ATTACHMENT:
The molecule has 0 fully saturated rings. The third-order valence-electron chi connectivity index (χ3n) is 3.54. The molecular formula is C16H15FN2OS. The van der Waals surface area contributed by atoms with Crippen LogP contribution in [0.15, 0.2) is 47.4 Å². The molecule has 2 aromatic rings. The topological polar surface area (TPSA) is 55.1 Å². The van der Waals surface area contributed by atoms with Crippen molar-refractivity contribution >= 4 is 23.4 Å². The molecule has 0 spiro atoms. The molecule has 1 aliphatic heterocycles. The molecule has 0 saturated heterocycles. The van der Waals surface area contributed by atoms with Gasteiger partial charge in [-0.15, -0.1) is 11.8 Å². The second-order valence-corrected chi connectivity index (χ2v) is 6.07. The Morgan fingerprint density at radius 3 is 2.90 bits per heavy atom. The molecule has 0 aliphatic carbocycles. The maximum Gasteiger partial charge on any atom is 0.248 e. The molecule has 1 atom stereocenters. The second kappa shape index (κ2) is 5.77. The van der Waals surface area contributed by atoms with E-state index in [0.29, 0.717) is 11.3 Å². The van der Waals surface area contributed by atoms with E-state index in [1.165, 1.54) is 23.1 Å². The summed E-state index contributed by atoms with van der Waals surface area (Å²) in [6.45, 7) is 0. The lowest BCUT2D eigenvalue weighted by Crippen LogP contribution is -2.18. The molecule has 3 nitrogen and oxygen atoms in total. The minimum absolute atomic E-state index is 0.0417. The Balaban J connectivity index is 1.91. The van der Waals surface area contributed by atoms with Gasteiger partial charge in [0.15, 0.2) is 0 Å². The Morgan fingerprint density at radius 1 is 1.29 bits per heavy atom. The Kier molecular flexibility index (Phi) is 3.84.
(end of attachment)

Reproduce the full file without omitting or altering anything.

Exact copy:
The molecule has 0 fully saturated rings. The third-order valence-electron chi connectivity index (χ3n) is 3.54. The molecular formula is C16H15FN2OS. The van der Waals surface area contributed by atoms with Crippen LogP contribution in [0.15, 0.2) is 47.4 Å². The molecule has 2 aromatic rings. The topological polar surface area (TPSA) is 55.1 Å². The van der Waals surface area contributed by atoms with Crippen molar-refractivity contribution >= 4 is 23.4 Å². The molecule has 0 spiro atoms. The molecule has 1 aliphatic heterocycles. The molecule has 0 saturated heterocycles. The van der Waals surface area contributed by atoms with Gasteiger partial charge in [-0.15, -0.1) is 11.8 Å². The second-order valence-corrected chi connectivity index (χ2v) is 6.07. The Morgan fingerprint density at radius 3 is 2.90 bits per heavy atom. The molecule has 0 aliphatic carbocycles. The maximum Gasteiger partial charge on any atom is 0.248 e. The molecule has 1 atom stereocenters. The second kappa shape index (κ2) is 5.77. The van der Waals surface area contributed by atoms with E-state index in [0.29, 0.717) is 11.3 Å². The van der Waals surface area contributed by atoms with E-state index in [1.165, 1.54) is 23.1 Å². The summed E-state index contributed by atoms with van der Waals surface area (Å²) in [6.45, 7) is 0. The lowest BCUT2D eigenvalue weighted by Crippen LogP contribution is -2.18. The molecule has 3 nitrogen and oxygen atoms in total. The minimum absolute atomic E-state index is 0.0417. The Balaban J connectivity index is 1.91. The van der Waals surface area contributed by atoms with Gasteiger partial charge in [0.15, 0.2) is 0 Å². The Morgan fingerprint density at radius 1 is 1.29 bits per heavy atom. The Kier molecular flexibility index (Phi) is 3.84.